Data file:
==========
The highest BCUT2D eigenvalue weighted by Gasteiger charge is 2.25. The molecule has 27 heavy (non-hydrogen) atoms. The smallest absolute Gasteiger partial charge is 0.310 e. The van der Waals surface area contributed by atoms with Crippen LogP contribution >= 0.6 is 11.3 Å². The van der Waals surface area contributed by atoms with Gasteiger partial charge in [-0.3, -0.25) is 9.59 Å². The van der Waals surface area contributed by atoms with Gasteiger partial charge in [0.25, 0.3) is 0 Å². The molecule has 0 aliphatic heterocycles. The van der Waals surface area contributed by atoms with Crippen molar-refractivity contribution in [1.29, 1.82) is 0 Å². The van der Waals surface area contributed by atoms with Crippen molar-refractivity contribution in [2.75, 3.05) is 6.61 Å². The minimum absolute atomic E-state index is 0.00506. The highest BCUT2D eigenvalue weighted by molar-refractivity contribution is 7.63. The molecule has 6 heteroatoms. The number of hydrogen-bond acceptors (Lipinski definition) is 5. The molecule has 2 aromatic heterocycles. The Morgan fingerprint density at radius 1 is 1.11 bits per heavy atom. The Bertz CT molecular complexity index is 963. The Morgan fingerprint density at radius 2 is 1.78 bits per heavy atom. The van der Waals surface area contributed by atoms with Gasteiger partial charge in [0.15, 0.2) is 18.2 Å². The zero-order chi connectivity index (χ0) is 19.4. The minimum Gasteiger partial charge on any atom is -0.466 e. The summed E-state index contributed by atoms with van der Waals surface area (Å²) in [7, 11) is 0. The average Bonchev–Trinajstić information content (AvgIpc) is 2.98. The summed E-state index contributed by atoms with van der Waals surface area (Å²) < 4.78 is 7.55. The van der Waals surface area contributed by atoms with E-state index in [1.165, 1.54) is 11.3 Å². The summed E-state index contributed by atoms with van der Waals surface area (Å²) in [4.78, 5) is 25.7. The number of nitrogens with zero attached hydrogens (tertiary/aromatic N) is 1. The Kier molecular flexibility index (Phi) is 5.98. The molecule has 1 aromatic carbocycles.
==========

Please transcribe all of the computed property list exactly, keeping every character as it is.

The highest BCUT2D eigenvalue weighted by Gasteiger charge is 2.25. The molecule has 27 heavy (non-hydrogen) atoms. The smallest absolute Gasteiger partial charge is 0.310 e. The van der Waals surface area contributed by atoms with Crippen LogP contribution >= 0.6 is 11.3 Å². The van der Waals surface area contributed by atoms with Gasteiger partial charge in [-0.3, -0.25) is 9.59 Å². The van der Waals surface area contributed by atoms with Gasteiger partial charge in [0.25, 0.3) is 0 Å². The molecule has 0 aliphatic heterocycles. The van der Waals surface area contributed by atoms with Crippen molar-refractivity contribution in [1.29, 1.82) is 0 Å². The van der Waals surface area contributed by atoms with Crippen molar-refractivity contribution in [2.75, 3.05) is 6.61 Å². The minimum absolute atomic E-state index is 0.00506. The highest BCUT2D eigenvalue weighted by molar-refractivity contribution is 7.63. The molecule has 6 heteroatoms. The number of hydrogen-bond acceptors (Lipinski definition) is 5. The molecule has 2 aromatic heterocycles. The Morgan fingerprint density at radius 1 is 1.11 bits per heavy atom. The Bertz CT molecular complexity index is 963. The Morgan fingerprint density at radius 2 is 1.78 bits per heavy atom. The van der Waals surface area contributed by atoms with Gasteiger partial charge in [0.15, 0.2) is 18.2 Å². The zero-order chi connectivity index (χ0) is 19.4. The minimum Gasteiger partial charge on any atom is -0.466 e. The summed E-state index contributed by atoms with van der Waals surface area (Å²) in [7, 11) is 0. The average Bonchev–Trinajstić information content (AvgIpc) is 2.98. The summed E-state index contributed by atoms with van der Waals surface area (Å²) < 4.78 is 7.55. The van der Waals surface area contributed by atoms with E-state index in [1.165, 1.54) is 11.3 Å². The summed E-state index contributed by atoms with van der Waals surface area (Å²) in [4.78, 5) is 25.7. The number of nitrogens with zero attached hydrogens (tertiary/aromatic N) is 1. The Kier molecular flexibility index (Phi) is 5.98. The molecule has 1 aromatic carbocycles.